Obviously the "bad" journalism was created by the administration but it's their use of this "bad" journalism and the attacks on "good" journalism (especially the incitement of violence and the outright support of the politician that assaulted a journalist) that I see as a gravely dangerous.

IMHO: If this is to continue and Trump managers another term (which is not at all impossible) then there is a decent chance that the media will no longer be free to criticise the administration and the incitement to violence along with more violent acts will begin to have the desired effect.
Then without any kind of restraint this could become a permanent situation.


Also as a final note:

The two paragraphs above are just my observation and the quote below was I guess just bait for Russian apologists while although true doesn't help this discussion proceed. This comes from deep frustration with the way Russia's behaviour is dismissed, denied, excused or even held as equivalent to US actions here and the what I see as a need to warn of the consequences.

However as I said above I don't have the time, attitude, firsthand knowledge or inclination to get involved in this debate as there are others far more capable. I don't intend to post any more here as this will only degenerate into useless distracting flame wars (which would suit anyone wanting to see this place disrupted).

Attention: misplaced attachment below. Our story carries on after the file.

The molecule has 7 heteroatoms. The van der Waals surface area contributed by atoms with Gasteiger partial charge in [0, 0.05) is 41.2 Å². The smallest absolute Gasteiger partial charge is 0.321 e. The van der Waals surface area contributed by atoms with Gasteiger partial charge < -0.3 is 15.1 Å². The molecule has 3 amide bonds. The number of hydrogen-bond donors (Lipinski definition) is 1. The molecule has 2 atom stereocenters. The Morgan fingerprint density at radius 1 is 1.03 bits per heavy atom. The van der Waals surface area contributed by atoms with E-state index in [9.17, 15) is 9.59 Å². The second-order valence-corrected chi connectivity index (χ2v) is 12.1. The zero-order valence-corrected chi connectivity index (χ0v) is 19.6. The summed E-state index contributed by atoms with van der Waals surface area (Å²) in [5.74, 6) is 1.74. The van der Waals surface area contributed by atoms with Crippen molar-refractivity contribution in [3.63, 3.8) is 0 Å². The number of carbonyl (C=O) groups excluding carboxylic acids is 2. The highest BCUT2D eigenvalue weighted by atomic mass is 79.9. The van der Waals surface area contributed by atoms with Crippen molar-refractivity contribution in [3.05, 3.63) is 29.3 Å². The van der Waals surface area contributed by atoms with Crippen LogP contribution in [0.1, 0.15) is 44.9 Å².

Quote
Trump would like the US to become more like Putin's Russia where journalist who ask difficult questions are murdered.

(which BTW is not

Quote
President Trump would like journalists who ask difficult questions murdered.
)

Have at it, I'll will be watching silently.





46
The politics / Re: The Media: Examples of Good AND Bad Journalism
« on: November 09, 2018, 03:40:08 PM »
Trump would like the US to become more like Putin's Russia where journalist who ask difficult questions are murdered.

Oh really?
President Trump would like journalists who ask difficult questions murdered.
How nice of you to say so.

I sure do hope the NSA has 'your number' and are keeping an eye on you ..... and I do hope Neven didn't 'cull' my little comment on Paranoia. Such basic education to raise awareness really is needed imo.

Noted: You can't quote me without subtly changing my words

Also noted is that a comparison of Trumps direction and Putin's reality is what lights your fire.

As for your subtle threat about the NSA I think I'm OK as long as I don't mention Bomb, President, IED, attack, plane, Jihad, Allah, Plutonium or detonator especially in one sentence and post that online. And as for paranoia I use my real name and my profile has my E-Mail address with my domain that is easily traceable. I have nothing to hide do you?   

What's your real name Lurk?, what are your hiding from from?

47
The politics / Re: The Media: Examples of Good AND Bad Journalism
« on: November 09, 2018, 01:24:07 PM »

It's pretty clear the WH doctored the video.
One more time- it wasn't the WH. And Acosta was being an ass.

It wasn't the Whitehouse but they still haven't apologised for peddling a lie or admitted their mistake. Yet here you are defending them.